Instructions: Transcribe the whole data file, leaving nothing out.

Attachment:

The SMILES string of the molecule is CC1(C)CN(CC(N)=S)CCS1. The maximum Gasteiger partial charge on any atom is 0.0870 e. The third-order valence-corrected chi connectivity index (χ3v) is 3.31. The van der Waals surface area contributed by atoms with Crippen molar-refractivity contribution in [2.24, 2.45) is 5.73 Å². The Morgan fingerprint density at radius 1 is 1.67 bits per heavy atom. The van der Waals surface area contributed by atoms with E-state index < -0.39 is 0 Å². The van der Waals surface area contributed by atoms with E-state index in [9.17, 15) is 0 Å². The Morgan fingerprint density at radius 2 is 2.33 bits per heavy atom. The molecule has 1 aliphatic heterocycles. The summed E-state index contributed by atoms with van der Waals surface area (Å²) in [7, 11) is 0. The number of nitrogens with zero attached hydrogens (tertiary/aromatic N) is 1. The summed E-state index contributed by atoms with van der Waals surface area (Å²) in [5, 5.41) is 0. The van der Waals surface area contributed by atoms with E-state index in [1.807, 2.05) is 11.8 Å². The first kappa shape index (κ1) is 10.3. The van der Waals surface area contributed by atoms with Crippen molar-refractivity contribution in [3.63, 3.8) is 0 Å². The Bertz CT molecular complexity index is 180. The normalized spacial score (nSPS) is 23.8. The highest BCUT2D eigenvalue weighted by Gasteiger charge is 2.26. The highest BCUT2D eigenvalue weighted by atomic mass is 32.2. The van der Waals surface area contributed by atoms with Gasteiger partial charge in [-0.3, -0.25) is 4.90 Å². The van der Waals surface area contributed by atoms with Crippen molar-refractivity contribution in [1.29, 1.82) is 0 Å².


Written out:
The SMILES string of the molecule is CC1(C)CN(CC(N)=S)CCS1. The maximum Gasteiger partial charge on any atom is 0.0870 e. The third-order valence-corrected chi connectivity index (χ3v) is 3.31. The van der Waals surface area contributed by atoms with Crippen molar-refractivity contribution in [2.24, 2.45) is 5.73 Å². The Morgan fingerprint density at radius 1 is 1.67 bits per heavy atom. The van der Waals surface area contributed by atoms with E-state index < -0.39 is 0 Å². The van der Waals surface area contributed by atoms with E-state index in [9.17, 15) is 0 Å². The Morgan fingerprint density at radius 2 is 2.33 bits per heavy atom. The molecule has 1 aliphatic heterocycles. The summed E-state index contributed by atoms with van der Waals surface area (Å²) in [7, 11) is 0. The number of nitrogens with zero attached hydrogens (tertiary/aromatic N) is 1. The summed E-state index contributed by atoms with van der Waals surface area (Å²) in [5, 5.41) is 0. The van der Waals surface area contributed by atoms with E-state index in [1.807, 2.05) is 11.8 Å². The first kappa shape index (κ1) is 10.3. The van der Waals surface area contributed by atoms with Crippen molar-refractivity contribution in [3.63, 3.8) is 0 Å². The Bertz CT molecular complexity index is 180. The normalized spacial score (nSPS) is 23.8. The highest BCUT2D eigenvalue weighted by Gasteiger charge is 2.26. The highest BCUT2D eigenvalue weighted by atomic mass is 32.2. The van der Waals surface area contributed by atoms with Gasteiger partial charge in [-0.3, -0.25) is 4.90 Å². The van der Waals surface area contributed by atoms with Crippen molar-refractivity contribution in [1.29, 1.82) is 0 Å².